Congenital platelet function defects are problems with platelets, one of the blood elements needed for normal blood clotting. Congenital means present from birth.
Platelets are elements in the blood that help form clots. Congenital platelet function defects are bleeding disorders that cause reduced platelet function, even though there are normal platelet counts.
The following tests may be used to diagnose this condition:
You may need other tests. Your relatives may need to be tested.
There is no specific treatment for these disorders.
People with bleeding disorders should avoid taking aspirin and nonsteroidal anti-inflammatory drugs (such as ibuprofen and naproxen) because they are known to affect blood clotting. Patients who have severe bleeding may need platelet transfusions.
Treatment can usually control the bleeding. However, congenital platelet function defects are life-long conditions. There is no cure. Patients should take precautions to avoid bleeding.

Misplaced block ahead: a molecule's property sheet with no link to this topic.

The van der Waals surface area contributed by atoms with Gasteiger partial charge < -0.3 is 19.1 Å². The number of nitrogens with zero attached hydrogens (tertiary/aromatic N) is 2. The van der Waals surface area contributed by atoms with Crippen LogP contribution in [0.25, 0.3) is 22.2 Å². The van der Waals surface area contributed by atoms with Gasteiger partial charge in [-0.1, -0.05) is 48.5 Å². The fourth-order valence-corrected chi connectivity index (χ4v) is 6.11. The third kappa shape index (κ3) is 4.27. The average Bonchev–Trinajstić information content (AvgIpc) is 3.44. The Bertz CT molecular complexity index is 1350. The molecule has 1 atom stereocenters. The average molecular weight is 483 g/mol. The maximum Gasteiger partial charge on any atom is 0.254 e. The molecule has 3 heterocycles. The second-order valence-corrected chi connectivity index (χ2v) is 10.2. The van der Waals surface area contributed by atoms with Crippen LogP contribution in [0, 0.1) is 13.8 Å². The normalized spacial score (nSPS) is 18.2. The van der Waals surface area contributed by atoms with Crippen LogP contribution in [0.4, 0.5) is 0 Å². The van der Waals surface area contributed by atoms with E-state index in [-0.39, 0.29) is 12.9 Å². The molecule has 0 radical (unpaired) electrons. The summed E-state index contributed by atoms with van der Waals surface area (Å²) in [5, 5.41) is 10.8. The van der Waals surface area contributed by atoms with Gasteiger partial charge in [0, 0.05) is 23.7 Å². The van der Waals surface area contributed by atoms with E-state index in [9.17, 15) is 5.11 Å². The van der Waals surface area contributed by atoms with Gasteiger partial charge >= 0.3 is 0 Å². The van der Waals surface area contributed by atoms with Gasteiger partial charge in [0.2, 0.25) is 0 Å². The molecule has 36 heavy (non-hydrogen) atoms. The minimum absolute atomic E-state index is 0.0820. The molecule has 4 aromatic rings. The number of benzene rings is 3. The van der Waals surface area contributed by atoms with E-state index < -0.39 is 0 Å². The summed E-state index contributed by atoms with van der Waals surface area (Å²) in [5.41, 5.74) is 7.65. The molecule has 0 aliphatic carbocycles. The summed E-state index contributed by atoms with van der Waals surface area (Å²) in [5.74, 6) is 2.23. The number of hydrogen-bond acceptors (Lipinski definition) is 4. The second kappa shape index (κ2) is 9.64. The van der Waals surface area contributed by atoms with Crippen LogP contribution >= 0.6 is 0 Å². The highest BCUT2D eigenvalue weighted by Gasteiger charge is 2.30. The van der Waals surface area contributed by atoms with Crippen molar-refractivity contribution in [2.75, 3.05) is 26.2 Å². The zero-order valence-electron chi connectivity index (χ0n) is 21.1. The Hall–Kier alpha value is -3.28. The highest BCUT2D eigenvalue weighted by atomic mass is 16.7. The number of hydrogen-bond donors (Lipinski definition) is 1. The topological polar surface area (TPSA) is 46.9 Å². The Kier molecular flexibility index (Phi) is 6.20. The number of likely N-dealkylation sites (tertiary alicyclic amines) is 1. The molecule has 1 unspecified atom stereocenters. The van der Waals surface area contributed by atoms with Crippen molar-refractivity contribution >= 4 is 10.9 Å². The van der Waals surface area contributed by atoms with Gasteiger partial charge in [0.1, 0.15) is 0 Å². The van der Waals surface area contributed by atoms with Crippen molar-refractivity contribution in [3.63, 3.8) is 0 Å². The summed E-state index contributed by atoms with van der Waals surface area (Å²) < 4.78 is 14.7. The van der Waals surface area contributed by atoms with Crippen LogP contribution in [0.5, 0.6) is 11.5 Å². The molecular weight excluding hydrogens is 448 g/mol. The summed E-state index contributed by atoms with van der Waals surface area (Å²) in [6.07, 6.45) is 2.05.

Call your health care provider if:
A blood test can detect the gene responsible for the platelet defect. Genetic counseling may be helpful to couples with a family history of a congenital platelet function defect who are planning to have children in the future.
Platelet storage pool disorder; Glanzmann's thrombasthenia; Bernard-Soulier syndrome; Platelet function defects - congenital
Bennett JS. Hereditary disorders of platelet function. In: Hoffman R, Benz EJ, Jr., Shattil SJ, et al, eds. Hoffman Hematology: Basic Principles and Practice. 5th ed. Philadelphia, Pa: Churchill Livingstone Elsevier; 2008:chap141.
McMillan R. Hemorrhagic disorders: Abnormalities of platelet and vascular function. In: Goldman L, Ausiello D, eds. Cecil Medicine. 23rd ed. Philadelphia, Pa: Saunders Elsevier;2007:chap 179.
Updated by: David C. Dugdale, III, MD, Professor of Medicine, Division of General Medicine, Department of Medicine, University of Washington School of Medicine; and Yi-Bin Chen, MD, Leukemia/Bone Marrow Transplant Program, Massachusetts General Hospital. Also reviewed by David Zieve, MD, MHA, Medical Director, A.D.A.M., Inc.
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